When arriving at the conference site, first check-in at the registration to receive your badge and all the conference materials. Most conferences provide a hardcopy of the agenda and program book, says Dermenchyan. They may also have an app where you can download and access the most recent schedule and the details of the sessions. After checking in, spend some time familiarizing yourself with the details of the conference, including the schedule, floor plan, help desk, location of food and other necessary items. This will help you be more effective in meeting your personal and professional goals for the conference.
How do you pick the best break-out sessions at a nursing conference?
Plan to attend all general sessions and keynote presentations, as well as any award ceremonies that are open to all attendees, she adds. These types of sessions are usually the main events planned by the conference and have some amazing inspirational speakers. Look for breakout sessions that are related to your interest area or identified learning gap. Also, plan time for fun activities, such as nurses’ night out and special networking sessions like the awards ceremonies or certification celebrations.
How can you make your time more efficient when you go through the exhibit hall?
The conference catalog usually lists all the sponsors and exhibitors with their exact location. If there is any specific company or product you want to check out, then approach them first. If there isn’t, then schedule an hour or two during the conference to walk through the exhibit hall, starting at one end and finishing at the other. Many exhibitors have goodie bags or other fun items they give out. In addition, some raffle out various desirable products such as an iPad.
What is the appropriate etiquette at a conference?
It is important to look presentable and act respectful towards everyone you encounter, Dermenchyan explains. “Try to arrive 10-15 minutes prior to the start of the session, which will provide you time to settle down and network with the people around you. Silence your cell phone and other devices.” If you have to take a call, leave the room quietly. If you attend a session and it does not meet your objectives, it is okay to leave and find another session that you can enjoy.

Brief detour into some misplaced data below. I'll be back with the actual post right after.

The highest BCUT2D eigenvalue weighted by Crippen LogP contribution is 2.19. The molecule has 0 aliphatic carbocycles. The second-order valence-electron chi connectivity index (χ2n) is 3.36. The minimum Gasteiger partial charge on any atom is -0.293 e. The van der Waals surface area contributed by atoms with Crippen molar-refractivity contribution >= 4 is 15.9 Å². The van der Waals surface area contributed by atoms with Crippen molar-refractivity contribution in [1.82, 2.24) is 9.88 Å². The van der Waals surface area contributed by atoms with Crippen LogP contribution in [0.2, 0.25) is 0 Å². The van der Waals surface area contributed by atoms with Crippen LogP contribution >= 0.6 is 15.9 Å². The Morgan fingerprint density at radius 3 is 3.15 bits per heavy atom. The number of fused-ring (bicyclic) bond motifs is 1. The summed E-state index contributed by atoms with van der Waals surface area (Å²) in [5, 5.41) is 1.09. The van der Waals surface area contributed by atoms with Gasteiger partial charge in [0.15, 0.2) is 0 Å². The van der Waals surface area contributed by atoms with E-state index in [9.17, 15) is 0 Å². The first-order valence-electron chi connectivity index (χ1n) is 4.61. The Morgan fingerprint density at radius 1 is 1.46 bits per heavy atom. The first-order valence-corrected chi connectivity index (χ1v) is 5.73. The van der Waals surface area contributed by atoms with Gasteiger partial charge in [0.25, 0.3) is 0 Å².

Why do nurses attend conferences?
“The majority of nurses want to improve their knowledge and practice by learning the latest evidence-based practices and research in their field,” says Dermenchyan.
Her top reasons for attending conferences include:
- getting the opportunity to network with like-minded people and meet leaders in the field,
- visiting and exploring a new city or country,
- presenting and disseminating results of my projects and research
- learning the latest and greatest in her area of practice.
- rejuvenating and reenergizing
What are a few other resources on how nurses can find conferences to attend?
Don’t overlook local conferences and events, she says. Check out the calendar of your professional organizations and see what is offered to you locally. The events that are local tend to be less expensive since the cost of travel is minimum. In addition, check to see if there are opportunities to apply for scholarships or grants.
“If you’re hesitant on attending a nursing conference, just go for it,” says Labate. “I look forward to it every year. It is crucial that RNs don’t remain stagnant in their workplace and continue to stay up to date on the latest research and evidence-based practices.”